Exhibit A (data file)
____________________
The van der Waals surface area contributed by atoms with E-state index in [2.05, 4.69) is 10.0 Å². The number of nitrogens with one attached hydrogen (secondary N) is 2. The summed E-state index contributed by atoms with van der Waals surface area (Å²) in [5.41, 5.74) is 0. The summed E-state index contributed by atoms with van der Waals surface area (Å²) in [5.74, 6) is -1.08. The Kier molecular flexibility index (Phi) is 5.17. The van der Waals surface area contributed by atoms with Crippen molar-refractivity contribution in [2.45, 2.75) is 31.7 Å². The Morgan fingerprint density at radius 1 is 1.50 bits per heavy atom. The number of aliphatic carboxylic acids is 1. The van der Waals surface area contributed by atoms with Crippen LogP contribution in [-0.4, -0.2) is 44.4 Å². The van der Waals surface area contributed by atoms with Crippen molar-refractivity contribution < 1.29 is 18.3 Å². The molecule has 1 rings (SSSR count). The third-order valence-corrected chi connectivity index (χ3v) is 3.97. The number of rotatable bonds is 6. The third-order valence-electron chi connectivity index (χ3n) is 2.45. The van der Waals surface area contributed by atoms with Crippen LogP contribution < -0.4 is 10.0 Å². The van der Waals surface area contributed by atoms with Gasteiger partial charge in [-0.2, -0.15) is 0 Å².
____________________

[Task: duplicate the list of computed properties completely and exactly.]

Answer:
The van der Waals surface area contributed by atoms with E-state index in [2.05, 4.69) is 10.0 Å². The number of nitrogens with one attached hydrogen (secondary N) is 2. The summed E-state index contributed by atoms with van der Waals surface area (Å²) in [5.41, 5.74) is 0. The summed E-state index contributed by atoms with van der Waals surface area (Å²) in [5.74, 6) is -1.08. The Kier molecular flexibility index (Phi) is 5.17. The van der Waals surface area contributed by atoms with Crippen molar-refractivity contribution in [2.45, 2.75) is 31.7 Å². The Morgan fingerprint density at radius 1 is 1.50 bits per heavy atom. The number of aliphatic carboxylic acids is 1. The van der Waals surface area contributed by atoms with Crippen LogP contribution in [-0.4, -0.2) is 44.4 Å². The van der Waals surface area contributed by atoms with Crippen molar-refractivity contribution < 1.29 is 18.3 Å². The molecule has 1 rings (SSSR count). The third-order valence-corrected chi connectivity index (χ3v) is 3.97. The number of rotatable bonds is 6. The third-order valence-electron chi connectivity index (χ3n) is 2.45. The van der Waals surface area contributed by atoms with Crippen LogP contribution < -0.4 is 10.0 Å². The van der Waals surface area contributed by atoms with Gasteiger partial charge in [-0.2, -0.15) is 0 Å².